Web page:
)

# Define callbacks.
checkpoint_cb = keras.callbacks.ModelCheckpoint(
    "3d_image_classification.h5", save_best_only=True
)
early_stopping_cb = keras.callbacks.EarlyStopping(monitor="val_acc", patience=15)

# Train the model, doing validation at the end of each epoch
epochs = 100
model.fit(
    train_dataset,
    validation_data=validation_dataset,
    epochs=epochs,
    shuffle=True,
    verbose=2,
    callbacks=[checkpoint_cb, early_stopping_cb],
)
Epoch 1/100
70/70 - 12s - loss: 0.7031 - acc: 0.5286 - val_loss: 1.1421 - val_acc: 0.5000
Epoch 2/100
70/70 - 12s - loss: 0.6769 - acc: 0.5929 - val_loss: 1.3491 - val_acc: 0.5000
Epoch 3/100
70/70 - 12s - loss: 0.6543 - acc: 0.6286 - val_loss: 1.5108 - val_acc: 0.5000
Epoch 4/100
70/70 - 12s - loss: 0.6236 - acc: 0.6714 - val_loss: 2.5255 - val_acc: 0.5000
Epoch 5/100
70/70 - 12s - loss: 0.6628 - acc: 0.6000 - val_loss: 1.8446 - val_acc: 0.5000
Epoch 6/100
70/70 - 12s - loss: 0.6621 - acc: 0.6071 - val_loss: 1.9661 - val_acc: 0.5000
Epoch 7/100
70/70 - 12s - loss: 0.6346 - acc: 0.6571 - val_loss: 2.8997 - val_acc: 0.5000
Epoch 8/100
70/70 - 12s - loss: 0.6501 - acc: 0.6071 - val_loss: 1.6101 - val_acc: 0.5000
Epoch 9/100
70/70 - 12s - loss: 0.6065 - acc: 0.6571 - val_loss: 0.8688 - val_acc: 0.6167
Epoch 10/100
70/70 - 12s - loss: 0.5970 - acc: 0.6714 - val_loss: 0.8802 - val_acc: 0.5167
Epoch 11/100
70/70 - 12s - loss: 0.5910 - acc: 0.7143 - val_loss: 0.7282 - val_acc: 0.6333
Epoch 12/100
70/70 - 12s - loss: 0.6147 - acc: 0.6500 - val_loss: 0.5828 - val_acc: 0.7500
Epoch 13/100
70/70 - 12s - loss: 0.5641 - acc: 0.7214 - val_loss: 0.7080 - val_acc: 0.6667
Epoch 14/100
70/70 - 12s - loss: 0.5664 - acc: 0.6857 - val_loss: 0.5641 - val_acc: 0.7000
Epoch 15/100
70/70 - 12s - loss: 0.5924 - acc: 0.6929 - val_loss: 0.7595 - val_acc: 0.6000
Epoch 16/100
70/70 - 12s - loss: 0.5389 - acc: 0.7071 - val_loss: 0.5719 - val_acc: 0.7833
Epoch 17/100
70/70 - 12s - loss: 0.5493 - acc: 0.6714 - val_loss: 0.5234 - val_acc: 0.7500
Epoch 18/100
70/70 - 12s - loss: 0.5050 - acc: 0.7786 - val_loss: 0.7359 - val_acc: 0.6000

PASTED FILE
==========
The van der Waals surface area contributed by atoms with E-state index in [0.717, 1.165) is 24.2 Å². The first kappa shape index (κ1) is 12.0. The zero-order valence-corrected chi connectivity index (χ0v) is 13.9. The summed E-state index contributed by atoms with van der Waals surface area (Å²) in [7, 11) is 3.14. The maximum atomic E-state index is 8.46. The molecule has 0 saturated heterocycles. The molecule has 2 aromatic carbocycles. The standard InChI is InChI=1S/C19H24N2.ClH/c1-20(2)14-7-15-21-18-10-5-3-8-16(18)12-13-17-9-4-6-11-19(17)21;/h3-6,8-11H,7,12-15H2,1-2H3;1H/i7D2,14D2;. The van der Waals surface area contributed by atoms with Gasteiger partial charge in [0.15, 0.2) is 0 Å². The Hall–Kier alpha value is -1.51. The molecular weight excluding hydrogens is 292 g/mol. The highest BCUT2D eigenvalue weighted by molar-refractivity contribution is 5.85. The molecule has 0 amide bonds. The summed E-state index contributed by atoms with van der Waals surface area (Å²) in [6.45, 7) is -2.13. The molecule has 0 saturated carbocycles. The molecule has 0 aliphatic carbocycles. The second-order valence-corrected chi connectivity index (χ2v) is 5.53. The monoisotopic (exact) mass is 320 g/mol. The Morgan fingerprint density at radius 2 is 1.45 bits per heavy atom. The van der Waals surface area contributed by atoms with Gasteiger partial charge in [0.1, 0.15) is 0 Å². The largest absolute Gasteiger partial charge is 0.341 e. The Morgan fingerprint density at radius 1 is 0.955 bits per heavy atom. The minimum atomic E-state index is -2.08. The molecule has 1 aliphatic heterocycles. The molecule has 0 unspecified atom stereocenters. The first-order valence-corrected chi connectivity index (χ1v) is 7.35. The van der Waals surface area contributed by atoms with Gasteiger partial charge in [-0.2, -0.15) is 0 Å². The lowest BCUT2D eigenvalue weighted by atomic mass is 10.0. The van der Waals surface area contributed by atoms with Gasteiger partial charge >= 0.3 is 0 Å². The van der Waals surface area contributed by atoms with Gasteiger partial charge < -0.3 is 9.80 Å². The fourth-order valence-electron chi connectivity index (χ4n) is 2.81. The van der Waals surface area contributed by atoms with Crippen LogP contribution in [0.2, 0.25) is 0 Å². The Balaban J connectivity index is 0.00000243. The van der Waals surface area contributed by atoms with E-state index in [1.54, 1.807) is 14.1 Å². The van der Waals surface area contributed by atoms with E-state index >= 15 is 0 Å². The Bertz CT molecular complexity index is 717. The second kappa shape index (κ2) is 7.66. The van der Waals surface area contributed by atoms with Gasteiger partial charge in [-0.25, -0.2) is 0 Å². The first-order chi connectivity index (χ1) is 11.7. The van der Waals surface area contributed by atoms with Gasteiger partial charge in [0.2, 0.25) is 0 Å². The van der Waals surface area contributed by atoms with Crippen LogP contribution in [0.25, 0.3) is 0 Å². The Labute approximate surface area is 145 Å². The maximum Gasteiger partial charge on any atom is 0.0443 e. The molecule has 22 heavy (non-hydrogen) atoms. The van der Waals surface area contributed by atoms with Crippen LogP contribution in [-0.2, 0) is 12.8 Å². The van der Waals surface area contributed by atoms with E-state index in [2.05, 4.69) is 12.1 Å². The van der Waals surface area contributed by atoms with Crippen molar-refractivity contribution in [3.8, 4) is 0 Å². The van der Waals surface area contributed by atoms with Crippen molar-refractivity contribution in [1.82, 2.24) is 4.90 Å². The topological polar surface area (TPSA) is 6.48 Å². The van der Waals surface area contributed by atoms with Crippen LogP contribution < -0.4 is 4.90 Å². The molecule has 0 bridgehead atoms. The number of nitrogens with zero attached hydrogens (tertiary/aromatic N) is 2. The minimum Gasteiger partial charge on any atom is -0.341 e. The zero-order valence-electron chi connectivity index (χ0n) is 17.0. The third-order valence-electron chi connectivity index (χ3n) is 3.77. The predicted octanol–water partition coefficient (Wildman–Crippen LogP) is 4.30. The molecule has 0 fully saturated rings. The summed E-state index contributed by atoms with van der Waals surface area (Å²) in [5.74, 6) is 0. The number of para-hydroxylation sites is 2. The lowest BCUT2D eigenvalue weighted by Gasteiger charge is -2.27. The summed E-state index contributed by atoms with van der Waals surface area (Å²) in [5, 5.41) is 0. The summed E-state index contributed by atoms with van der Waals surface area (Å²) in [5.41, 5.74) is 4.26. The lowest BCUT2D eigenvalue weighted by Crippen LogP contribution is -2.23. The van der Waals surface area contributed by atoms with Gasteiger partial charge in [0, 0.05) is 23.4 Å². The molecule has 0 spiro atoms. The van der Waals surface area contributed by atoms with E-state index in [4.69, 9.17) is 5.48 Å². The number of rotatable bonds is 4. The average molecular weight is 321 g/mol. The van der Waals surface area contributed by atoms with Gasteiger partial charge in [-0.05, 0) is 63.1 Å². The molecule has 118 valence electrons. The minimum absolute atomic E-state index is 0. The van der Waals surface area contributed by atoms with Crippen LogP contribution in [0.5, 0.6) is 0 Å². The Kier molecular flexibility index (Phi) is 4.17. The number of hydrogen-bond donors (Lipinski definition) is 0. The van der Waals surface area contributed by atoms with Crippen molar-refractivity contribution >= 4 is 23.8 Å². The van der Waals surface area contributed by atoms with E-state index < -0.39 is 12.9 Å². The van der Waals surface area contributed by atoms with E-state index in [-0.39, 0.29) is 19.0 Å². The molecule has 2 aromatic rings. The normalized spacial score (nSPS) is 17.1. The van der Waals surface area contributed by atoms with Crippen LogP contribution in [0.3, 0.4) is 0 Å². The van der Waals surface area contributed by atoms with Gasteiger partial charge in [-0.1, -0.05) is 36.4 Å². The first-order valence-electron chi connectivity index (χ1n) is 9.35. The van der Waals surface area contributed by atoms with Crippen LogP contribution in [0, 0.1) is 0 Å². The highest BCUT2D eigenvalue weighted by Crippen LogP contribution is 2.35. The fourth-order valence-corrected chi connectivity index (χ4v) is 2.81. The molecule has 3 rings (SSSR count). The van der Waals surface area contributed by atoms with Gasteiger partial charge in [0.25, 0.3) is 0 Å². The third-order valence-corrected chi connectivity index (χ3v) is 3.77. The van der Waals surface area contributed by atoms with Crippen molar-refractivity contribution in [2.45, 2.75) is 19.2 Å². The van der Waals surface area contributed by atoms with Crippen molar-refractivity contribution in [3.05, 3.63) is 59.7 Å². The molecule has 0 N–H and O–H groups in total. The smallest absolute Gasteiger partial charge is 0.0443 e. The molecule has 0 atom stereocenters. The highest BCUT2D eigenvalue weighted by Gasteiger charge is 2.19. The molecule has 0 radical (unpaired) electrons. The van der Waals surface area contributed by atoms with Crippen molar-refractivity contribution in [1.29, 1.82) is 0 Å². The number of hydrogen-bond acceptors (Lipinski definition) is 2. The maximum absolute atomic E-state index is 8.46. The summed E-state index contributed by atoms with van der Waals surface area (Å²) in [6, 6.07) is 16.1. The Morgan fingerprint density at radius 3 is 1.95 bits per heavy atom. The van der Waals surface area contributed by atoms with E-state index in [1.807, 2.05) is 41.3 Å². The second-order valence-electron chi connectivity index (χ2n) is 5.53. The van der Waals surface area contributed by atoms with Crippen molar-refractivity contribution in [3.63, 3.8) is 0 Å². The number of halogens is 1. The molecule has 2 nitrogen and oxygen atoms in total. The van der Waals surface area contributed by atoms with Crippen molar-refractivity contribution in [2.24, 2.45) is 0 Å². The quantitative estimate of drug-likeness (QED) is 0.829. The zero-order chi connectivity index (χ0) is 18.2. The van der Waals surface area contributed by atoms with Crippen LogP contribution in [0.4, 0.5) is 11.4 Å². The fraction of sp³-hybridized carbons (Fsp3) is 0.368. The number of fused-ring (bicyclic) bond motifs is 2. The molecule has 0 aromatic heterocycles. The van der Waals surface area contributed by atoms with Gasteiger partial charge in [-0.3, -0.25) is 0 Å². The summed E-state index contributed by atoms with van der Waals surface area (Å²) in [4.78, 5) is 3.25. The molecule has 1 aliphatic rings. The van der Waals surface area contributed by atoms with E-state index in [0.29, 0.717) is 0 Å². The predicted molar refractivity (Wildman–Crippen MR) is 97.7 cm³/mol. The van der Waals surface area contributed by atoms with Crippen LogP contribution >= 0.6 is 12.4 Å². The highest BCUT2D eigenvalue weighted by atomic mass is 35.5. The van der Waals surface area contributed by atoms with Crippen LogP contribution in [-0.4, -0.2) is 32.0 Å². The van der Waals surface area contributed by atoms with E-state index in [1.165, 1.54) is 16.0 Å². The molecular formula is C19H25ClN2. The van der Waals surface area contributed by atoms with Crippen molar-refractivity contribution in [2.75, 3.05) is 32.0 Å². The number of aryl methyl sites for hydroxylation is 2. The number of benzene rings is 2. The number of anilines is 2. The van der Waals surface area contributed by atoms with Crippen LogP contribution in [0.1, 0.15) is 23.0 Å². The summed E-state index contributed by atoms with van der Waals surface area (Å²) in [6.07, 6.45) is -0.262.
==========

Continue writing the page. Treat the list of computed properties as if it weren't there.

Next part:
Epoch 19/100
70/70 - 12s - loss: 0.5152 - acc: 0.7286 - val_loss: 0.6469 - val_acc: 0.6500
Epoch 20/100
70/70 - 12s - loss: 0.5015 - acc: 0.7786 - val_loss: 0.5651 - val_acc: 0.7333
Epoch 21/100
70/70 - 12s - loss: 0.4975 - acc: 0.7786 - val_loss: 0.8707 - val_acc: 0.5500
Epoch 22/100
70/70 - 12s - loss: 0.4470 - acc: 0.7714 - val_loss: 0.5577 - val_acc: 0.7500
Epoch 23/100
70/70 - 12s - loss: 0.5489 - acc: 0.7071 - val_loss: 0.9929 - val_acc: 0.6500
Epoch 24/100
70/70 - 12s - loss: 0.5045 - acc: 0.7357 - val_loss: 0.5891 - val_acc: 0.7333
Epoch 25/100
70/70 - 12s - loss: 0.5598 - acc: 0.7500 - val_loss: 0.5703 - val_acc: 0.7667
Epoch 26/100
70/70 - 12s - loss: 0.4822 - acc: 0.7429 - val_loss: 0.5631 - val_acc: 0.7333
Epoch 27/100
70/70 - 12s - loss: 0.5572 - acc: 0.7000 - val_loss: 0.6255 - val_acc: 0.6500
Epoch 28/100
70/70 - 12s - loss: 0.4694 - acc: 0.7643 - val_loss: 0.7007 - val_acc: 0.6833
Epoch 29/100
70/70 - 12s - loss: 0.4870 - acc: 0.7571 - val_loss: 1.7148 - val_acc: 0.5667
Epoch 30/100
70/70 - 12s - loss: 0.4794 - acc: 0.7500 - val_loss: 0.5744 - val_acc: 0.7333
Epoch 31/100
70/70 - 12s - loss: 0.4632 - acc: 0.7857 - val_loss: 0.7787 - val_acc: 0.5833

<tensorflow.python.keras.callbacks.History at 0x7fea600ecef0>

It is important to note that the number of samples is very small (only 200) and we don't specify a random seed. As such, you can expect significant variance in the results. The full dataset which consists of over 1000 CT scans can be found here. Using the full dataset, an accuracy of 83% was achieved. A variability of 6-7% in the classification performance is observed in both cases.


Visualizing model performance

Here the model accuracy and loss for the training and the validation sets are plotted. Since the validation set is class-balanced, accuracy provides an unbiased representation of the model's performance.

fig, ax = plt.subplots(1, 2, figsize=(20, 3))
ax = ax.ravel()

for i, metric in enumerate(["acc", "loss"]):
    ax[i].plot(model.history.history[metric])
    ax[i].plot(model.history.history["val_" + metric])
    ax[i].set_title("Model {}".format(metric))
    ax[i].set_xlabel("epochs")
    ax[i].set_ylabel(metric)
    ax[i].legend(["train", "val"])

png


Make predictions on a single CT scan

# Load best weights.
model.load_weights("3d_image_classification.h5")
prediction = model.predict(np.expand_dims(x_val[0], axis=0))[0]
scores = [1 - prediction[0], prediction[0]]

class_names = ["normal", "abnormal"]
for score, name in zip(scores, class_names):
    print(
        "This model is %.2f percent confident that CT scan is %s"
        % ((100 * score), name)
    )
This model is 26.60 percent confident that CT scan is normal
This model is 73.40 percent confident that CT scan is abnormal